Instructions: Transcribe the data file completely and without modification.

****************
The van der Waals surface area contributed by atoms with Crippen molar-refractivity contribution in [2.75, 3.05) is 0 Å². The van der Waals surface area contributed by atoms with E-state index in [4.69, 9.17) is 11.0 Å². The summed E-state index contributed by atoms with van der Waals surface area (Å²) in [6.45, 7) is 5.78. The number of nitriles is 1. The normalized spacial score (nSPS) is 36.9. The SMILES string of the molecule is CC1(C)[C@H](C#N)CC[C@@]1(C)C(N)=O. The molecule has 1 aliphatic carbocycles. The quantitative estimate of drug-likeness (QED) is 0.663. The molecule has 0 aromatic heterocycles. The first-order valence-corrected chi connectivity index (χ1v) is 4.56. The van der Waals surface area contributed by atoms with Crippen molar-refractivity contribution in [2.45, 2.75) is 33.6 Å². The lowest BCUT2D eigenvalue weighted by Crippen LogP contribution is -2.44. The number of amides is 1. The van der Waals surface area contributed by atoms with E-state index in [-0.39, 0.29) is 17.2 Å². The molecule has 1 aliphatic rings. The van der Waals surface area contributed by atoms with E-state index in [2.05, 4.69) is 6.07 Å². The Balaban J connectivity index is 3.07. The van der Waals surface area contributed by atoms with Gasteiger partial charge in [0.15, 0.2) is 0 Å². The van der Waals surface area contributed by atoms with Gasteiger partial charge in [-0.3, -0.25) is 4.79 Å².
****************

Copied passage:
The van der Waals surface area contributed by atoms with Crippen molar-refractivity contribution in [2.75, 3.05) is 0 Å². The van der Waals surface area contributed by atoms with E-state index in [4.69, 9.17) is 11.0 Å². The summed E-state index contributed by atoms with van der Waals surface area (Å²) in [6.45, 7) is 5.78. The number of nitriles is 1. The normalized spacial score (nSPS) is 36.9. The SMILES string of the molecule is CC1(C)[C@H](C#N)CC[C@@]1(C)C(N)=O. The molecule has 1 aliphatic carbocycles. The quantitative estimate of drug-likeness (QED) is 0.663. The molecule has 0 aromatic heterocycles. The first-order valence-corrected chi connectivity index (χ1v) is 4.56. The van der Waals surface area contributed by atoms with Crippen molar-refractivity contribution in [2.45, 2.75) is 33.6 Å². The lowest BCUT2D eigenvalue weighted by Crippen LogP contribution is -2.44. The number of amides is 1. The van der Waals surface area contributed by atoms with E-state index in [-0.39, 0.29) is 17.2 Å². The molecule has 1 aliphatic rings. The van der Waals surface area contributed by atoms with E-state index in [2.05, 4.69) is 6.07 Å². The Balaban J connectivity index is 3.07. The van der Waals surface area contributed by atoms with Gasteiger partial charge in [0.15, 0.2) is 0 Å². The van der Waals surface area contributed by atoms with Gasteiger partial charge in [-0.3, -0.25) is 4.79 Å².